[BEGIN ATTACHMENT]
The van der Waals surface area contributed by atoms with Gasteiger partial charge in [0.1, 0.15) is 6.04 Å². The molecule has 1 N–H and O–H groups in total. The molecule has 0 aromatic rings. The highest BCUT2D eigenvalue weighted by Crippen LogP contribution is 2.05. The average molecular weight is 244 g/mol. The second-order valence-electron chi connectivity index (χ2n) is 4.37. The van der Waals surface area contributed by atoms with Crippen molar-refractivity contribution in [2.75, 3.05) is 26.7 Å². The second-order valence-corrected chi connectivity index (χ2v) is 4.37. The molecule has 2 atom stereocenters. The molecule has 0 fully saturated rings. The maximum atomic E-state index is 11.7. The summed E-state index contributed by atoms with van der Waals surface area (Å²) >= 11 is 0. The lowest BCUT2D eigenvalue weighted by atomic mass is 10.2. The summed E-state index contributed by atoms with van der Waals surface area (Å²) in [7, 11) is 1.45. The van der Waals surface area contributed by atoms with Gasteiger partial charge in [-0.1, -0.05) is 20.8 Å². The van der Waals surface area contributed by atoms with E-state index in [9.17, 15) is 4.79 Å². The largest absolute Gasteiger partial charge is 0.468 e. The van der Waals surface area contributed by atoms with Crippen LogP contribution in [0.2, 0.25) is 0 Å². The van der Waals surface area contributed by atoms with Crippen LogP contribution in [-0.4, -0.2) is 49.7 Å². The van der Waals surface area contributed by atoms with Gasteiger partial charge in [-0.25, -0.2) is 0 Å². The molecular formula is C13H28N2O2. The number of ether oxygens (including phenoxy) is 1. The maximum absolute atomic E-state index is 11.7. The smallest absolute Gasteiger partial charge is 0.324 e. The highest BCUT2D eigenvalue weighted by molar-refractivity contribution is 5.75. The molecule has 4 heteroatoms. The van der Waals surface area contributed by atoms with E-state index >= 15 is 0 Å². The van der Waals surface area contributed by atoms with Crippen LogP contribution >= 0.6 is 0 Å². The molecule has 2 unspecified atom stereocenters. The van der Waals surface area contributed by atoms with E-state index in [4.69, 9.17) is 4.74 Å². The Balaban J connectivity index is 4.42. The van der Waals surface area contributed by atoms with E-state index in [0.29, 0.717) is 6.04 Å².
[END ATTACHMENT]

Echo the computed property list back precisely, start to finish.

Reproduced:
The van der Waals surface area contributed by atoms with Gasteiger partial charge in [0.1, 0.15) is 6.04 Å². The molecule has 1 N–H and O–H groups in total. The molecule has 0 aromatic rings. The highest BCUT2D eigenvalue weighted by Crippen LogP contribution is 2.05. The average molecular weight is 244 g/mol. The second-order valence-electron chi connectivity index (χ2n) is 4.37. The van der Waals surface area contributed by atoms with Crippen molar-refractivity contribution in [2.75, 3.05) is 26.7 Å². The second-order valence-corrected chi connectivity index (χ2v) is 4.37. The molecule has 2 atom stereocenters. The molecule has 0 fully saturated rings. The maximum atomic E-state index is 11.7. The summed E-state index contributed by atoms with van der Waals surface area (Å²) >= 11 is 0. The lowest BCUT2D eigenvalue weighted by atomic mass is 10.2. The summed E-state index contributed by atoms with van der Waals surface area (Å²) in [7, 11) is 1.45. The van der Waals surface area contributed by atoms with Gasteiger partial charge in [-0.1, -0.05) is 20.8 Å². The van der Waals surface area contributed by atoms with E-state index in [9.17, 15) is 4.79 Å². The largest absolute Gasteiger partial charge is 0.468 e. The van der Waals surface area contributed by atoms with Crippen LogP contribution in [0.2, 0.25) is 0 Å². The van der Waals surface area contributed by atoms with Crippen LogP contribution in [-0.4, -0.2) is 49.7 Å². The van der Waals surface area contributed by atoms with Gasteiger partial charge in [-0.25, -0.2) is 0 Å². The molecular formula is C13H28N2O2. The number of ether oxygens (including phenoxy) is 1. The maximum absolute atomic E-state index is 11.7. The smallest absolute Gasteiger partial charge is 0.324 e. The highest BCUT2D eigenvalue weighted by molar-refractivity contribution is 5.75. The molecule has 4 heteroatoms. The van der Waals surface area contributed by atoms with E-state index >= 15 is 0 Å². The van der Waals surface area contributed by atoms with Crippen LogP contribution >= 0.6 is 0 Å². The molecule has 2 unspecified atom stereocenters. The van der Waals surface area contributed by atoms with E-state index in [4.69, 9.17) is 4.74 Å². The Balaban J connectivity index is 4.42. The van der Waals surface area contributed by atoms with E-state index in [0.29, 0.717) is 6.04 Å².